Trump is right about the virtues of waiting for information before declaring a seemingly violent event a terrorist attack—not least because some such events prove to be accidents or “ordinary” crimes, and invoking terrorists in such instances risks exaggerating their power. In the case of the Barcelona attack, it could be that the president had access to classified intelligence the general public did not, and saw fit to share the information on Twitter. We in the media typically rely on official confirmation of motives behind attacks to attribute them to an individual or group. Trump’s public statements on attacks could serve as a confirmation of motive.
Trump, in fact, is among the first world leaders to chime in whenever there’s a terrorist attack—well before the authorities in those countries have labeled the attack as terrorism. But he has sometimes called them terrorism even when they were not—as in the case of a fatal incident in a Philippines resort that authorities called a robbery—or when they simply didn’t happen, as when he seemed to make up a terrorist attack in Sweden in February.
Trump has also used attacks as an opportunity to criticize local responses, as he did when he misquoted Sadiq Khan, the mayor of London as having said there was “no reason to be alarmed” after a June attack that killed eight people; Khan had actually been telling Londoners not to be alarmed by the increased police presence. Trump has also used attacks to criticize France’s immigration policies and Germany’s refugee policy, and to make political predictions, as he did following an April attack in Paris, which he tweeted “will have a big effect on presidential election!” It did not. (And as I’ve reported previously, it’s not clear it ever does.)
Although terrorism remains an important challenge for many countries around the world, attributing successes to terrorist groups—when there’s little evidence for it—can be counterproductive. For instance, al-Qaeda has been considerably weakened since the U.S. began the war on terrorism after the attacks of September 11, 2001, with most of its top leaders dead or dispersed. ISIS, which took over as the most prominent global jihadist enemy after al-Qaeda, is facing that same fate. It has lost much of the ground it controls in Iraq and Syria, and is now confined to areas around Syria’s Raqqa, its de facto capital, as reports keep emerging of the deaths of its leaders. The group no doubt continues to inspire people to carry out attacks across Europe and elsewhere, but its online reach may at this time be greater than its ability to plan and execute an operation overseas.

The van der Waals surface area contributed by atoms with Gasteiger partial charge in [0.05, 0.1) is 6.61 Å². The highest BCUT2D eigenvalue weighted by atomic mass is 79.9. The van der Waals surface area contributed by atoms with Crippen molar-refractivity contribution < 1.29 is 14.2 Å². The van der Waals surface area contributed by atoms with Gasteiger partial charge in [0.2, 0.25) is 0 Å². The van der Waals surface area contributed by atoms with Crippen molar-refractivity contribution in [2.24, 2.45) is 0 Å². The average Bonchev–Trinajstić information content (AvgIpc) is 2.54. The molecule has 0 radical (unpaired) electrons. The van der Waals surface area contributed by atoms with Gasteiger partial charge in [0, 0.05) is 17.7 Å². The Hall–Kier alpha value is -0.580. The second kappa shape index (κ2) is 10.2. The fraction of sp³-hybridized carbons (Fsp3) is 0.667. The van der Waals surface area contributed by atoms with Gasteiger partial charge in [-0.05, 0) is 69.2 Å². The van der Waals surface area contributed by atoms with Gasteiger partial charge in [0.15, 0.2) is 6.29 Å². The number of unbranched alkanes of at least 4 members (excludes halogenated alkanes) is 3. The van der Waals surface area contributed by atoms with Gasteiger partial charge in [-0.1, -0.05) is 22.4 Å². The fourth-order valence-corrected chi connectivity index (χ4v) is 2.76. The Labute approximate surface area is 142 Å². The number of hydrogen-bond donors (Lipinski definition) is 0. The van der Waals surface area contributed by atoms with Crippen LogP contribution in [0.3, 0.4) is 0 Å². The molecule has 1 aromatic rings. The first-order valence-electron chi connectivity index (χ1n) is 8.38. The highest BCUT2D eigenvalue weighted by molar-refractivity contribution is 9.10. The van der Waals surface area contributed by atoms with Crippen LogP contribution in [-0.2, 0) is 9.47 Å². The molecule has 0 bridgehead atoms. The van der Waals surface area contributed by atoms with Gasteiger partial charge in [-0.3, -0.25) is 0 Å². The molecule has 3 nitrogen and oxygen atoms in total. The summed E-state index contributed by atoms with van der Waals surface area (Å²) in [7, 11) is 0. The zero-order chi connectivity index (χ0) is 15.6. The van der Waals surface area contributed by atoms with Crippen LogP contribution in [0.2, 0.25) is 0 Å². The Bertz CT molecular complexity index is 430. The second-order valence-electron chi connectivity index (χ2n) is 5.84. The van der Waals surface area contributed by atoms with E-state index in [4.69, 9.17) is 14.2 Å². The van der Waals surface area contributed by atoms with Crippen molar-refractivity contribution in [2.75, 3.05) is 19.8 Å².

The caution Trump claims characterized his response to Charlottesville thus seems not to apply when it comes to attacks carried out by Islamists. It may well be that Trump sees Islamic terrorism as a greater threat than white-supremacist groups in the U.S. In fact, he has said it’s the biggest threat to Western civilization. As Foreign Policy noted in June, the Department of Homeland Security has stripped funding from groups that fight neo-Nazi violence, in what the magazine called “another indication the Trump administration is turning away from its efforts to combat far-right violence, and refocusing the [countering violent extremism] program to focus more on Islamic extremism.” A 2017 report from the Government Accountability Office, however, notes that in the 15 years between September 11, 2001 and the end of 2016, fatal attacks by far-right extremists outnumbered those by their jihadist counterparts, though the jihadist attacks killed more people.